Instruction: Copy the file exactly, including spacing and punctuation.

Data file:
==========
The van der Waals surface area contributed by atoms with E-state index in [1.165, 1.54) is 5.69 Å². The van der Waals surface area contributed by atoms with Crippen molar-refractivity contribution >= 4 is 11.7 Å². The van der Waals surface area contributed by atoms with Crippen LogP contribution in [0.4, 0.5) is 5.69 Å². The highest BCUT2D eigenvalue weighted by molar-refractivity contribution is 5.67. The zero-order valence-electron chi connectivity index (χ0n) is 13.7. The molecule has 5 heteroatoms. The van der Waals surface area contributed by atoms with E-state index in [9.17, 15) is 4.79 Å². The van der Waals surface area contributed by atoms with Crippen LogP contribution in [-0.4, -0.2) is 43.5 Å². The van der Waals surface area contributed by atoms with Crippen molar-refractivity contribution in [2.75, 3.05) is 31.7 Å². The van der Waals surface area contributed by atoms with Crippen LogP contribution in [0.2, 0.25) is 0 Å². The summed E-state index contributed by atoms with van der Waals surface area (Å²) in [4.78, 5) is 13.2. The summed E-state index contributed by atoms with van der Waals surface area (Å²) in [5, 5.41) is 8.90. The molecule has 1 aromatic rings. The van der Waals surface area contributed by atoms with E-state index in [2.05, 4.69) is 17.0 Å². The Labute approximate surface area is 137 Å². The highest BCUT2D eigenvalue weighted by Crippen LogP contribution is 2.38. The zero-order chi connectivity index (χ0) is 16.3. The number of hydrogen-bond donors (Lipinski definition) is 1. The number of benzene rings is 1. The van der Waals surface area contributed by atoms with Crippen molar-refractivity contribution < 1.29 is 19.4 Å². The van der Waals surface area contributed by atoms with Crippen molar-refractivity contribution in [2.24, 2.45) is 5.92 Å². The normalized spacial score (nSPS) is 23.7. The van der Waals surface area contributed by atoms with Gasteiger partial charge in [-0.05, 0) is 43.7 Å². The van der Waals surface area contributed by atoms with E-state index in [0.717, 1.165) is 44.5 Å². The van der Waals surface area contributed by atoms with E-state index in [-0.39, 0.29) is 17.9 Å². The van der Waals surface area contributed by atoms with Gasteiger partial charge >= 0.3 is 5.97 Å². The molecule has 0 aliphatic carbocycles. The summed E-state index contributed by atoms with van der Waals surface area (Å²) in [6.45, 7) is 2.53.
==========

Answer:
The van der Waals surface area contributed by atoms with E-state index in [1.165, 1.54) is 5.69 Å². The van der Waals surface area contributed by atoms with Crippen molar-refractivity contribution >= 4 is 11.7 Å². The van der Waals surface area contributed by atoms with Crippen LogP contribution in [0.4, 0.5) is 5.69 Å². The highest BCUT2D eigenvalue weighted by molar-refractivity contribution is 5.67. The zero-order valence-electron chi connectivity index (χ0n) is 13.7. The molecule has 5 heteroatoms. The van der Waals surface area contributed by atoms with E-state index in [9.17, 15) is 4.79 Å². The van der Waals surface area contributed by atoms with Crippen LogP contribution in [-0.4, -0.2) is 43.5 Å². The van der Waals surface area contributed by atoms with Crippen molar-refractivity contribution in [2.75, 3.05) is 31.7 Å². The van der Waals surface area contributed by atoms with Crippen LogP contribution in [0.2, 0.25) is 0 Å². The summed E-state index contributed by atoms with van der Waals surface area (Å²) in [4.78, 5) is 13.2. The summed E-state index contributed by atoms with van der Waals surface area (Å²) in [5, 5.41) is 8.90. The molecule has 1 aromatic rings. The van der Waals surface area contributed by atoms with E-state index in [2.05, 4.69) is 17.0 Å². The Labute approximate surface area is 137 Å². The highest BCUT2D eigenvalue weighted by Crippen LogP contribution is 2.38. The zero-order chi connectivity index (χ0) is 16.3. The number of hydrogen-bond donors (Lipinski definition) is 1. The number of benzene rings is 1. The van der Waals surface area contributed by atoms with Crippen molar-refractivity contribution < 1.29 is 19.4 Å². The van der Waals surface area contributed by atoms with Crippen molar-refractivity contribution in [2.24, 2.45) is 5.92 Å². The normalized spacial score (nSPS) is 23.7. The van der Waals surface area contributed by atoms with Gasteiger partial charge in [-0.05, 0) is 43.7 Å². The van der Waals surface area contributed by atoms with E-state index in [0.717, 1.165) is 44.5 Å². The van der Waals surface area contributed by atoms with E-state index in [-0.39, 0.29) is 17.9 Å². The van der Waals surface area contributed by atoms with Gasteiger partial charge >= 0.3 is 5.97 Å². The molecule has 0 aliphatic carbocycles. The summed E-state index contributed by atoms with van der Waals surface area (Å²) in [6.45, 7) is 2.53.